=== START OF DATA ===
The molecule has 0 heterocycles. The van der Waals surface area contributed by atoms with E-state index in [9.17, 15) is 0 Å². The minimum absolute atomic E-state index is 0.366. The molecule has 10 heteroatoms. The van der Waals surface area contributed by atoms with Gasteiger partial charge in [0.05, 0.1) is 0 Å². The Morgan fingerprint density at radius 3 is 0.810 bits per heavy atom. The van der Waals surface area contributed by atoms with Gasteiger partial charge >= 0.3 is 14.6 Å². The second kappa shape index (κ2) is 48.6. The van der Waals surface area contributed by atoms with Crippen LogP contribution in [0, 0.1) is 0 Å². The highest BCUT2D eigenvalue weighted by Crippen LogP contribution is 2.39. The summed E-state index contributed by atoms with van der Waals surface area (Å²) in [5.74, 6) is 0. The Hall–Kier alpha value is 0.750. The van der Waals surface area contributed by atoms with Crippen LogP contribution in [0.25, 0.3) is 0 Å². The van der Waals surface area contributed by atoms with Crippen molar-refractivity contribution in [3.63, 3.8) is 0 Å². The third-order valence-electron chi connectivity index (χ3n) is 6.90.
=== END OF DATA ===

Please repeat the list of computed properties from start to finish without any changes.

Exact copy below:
The molecule has 0 heterocycles. The van der Waals surface area contributed by atoms with E-state index in [9.17, 15) is 0 Å². The minimum absolute atomic E-state index is 0.366. The molecule has 10 heteroatoms. The van der Waals surface area contributed by atoms with Gasteiger partial charge in [0.05, 0.1) is 0 Å². The Morgan fingerprint density at radius 3 is 0.810 bits per heavy atom. The van der Waals surface area contributed by atoms with Gasteiger partial charge >= 0.3 is 14.6 Å². The second kappa shape index (κ2) is 48.6. The van der Waals surface area contributed by atoms with Crippen LogP contribution in [0, 0.1) is 0 Å². The highest BCUT2D eigenvalue weighted by Crippen LogP contribution is 2.39. The summed E-state index contributed by atoms with van der Waals surface area (Å²) in [5.74, 6) is 0. The Hall–Kier alpha value is 0.750. The van der Waals surface area contributed by atoms with Crippen LogP contribution in [0.25, 0.3) is 0 Å². The van der Waals surface area contributed by atoms with Crippen molar-refractivity contribution in [3.63, 3.8) is 0 Å². The third-order valence-electron chi connectivity index (χ3n) is 6.90.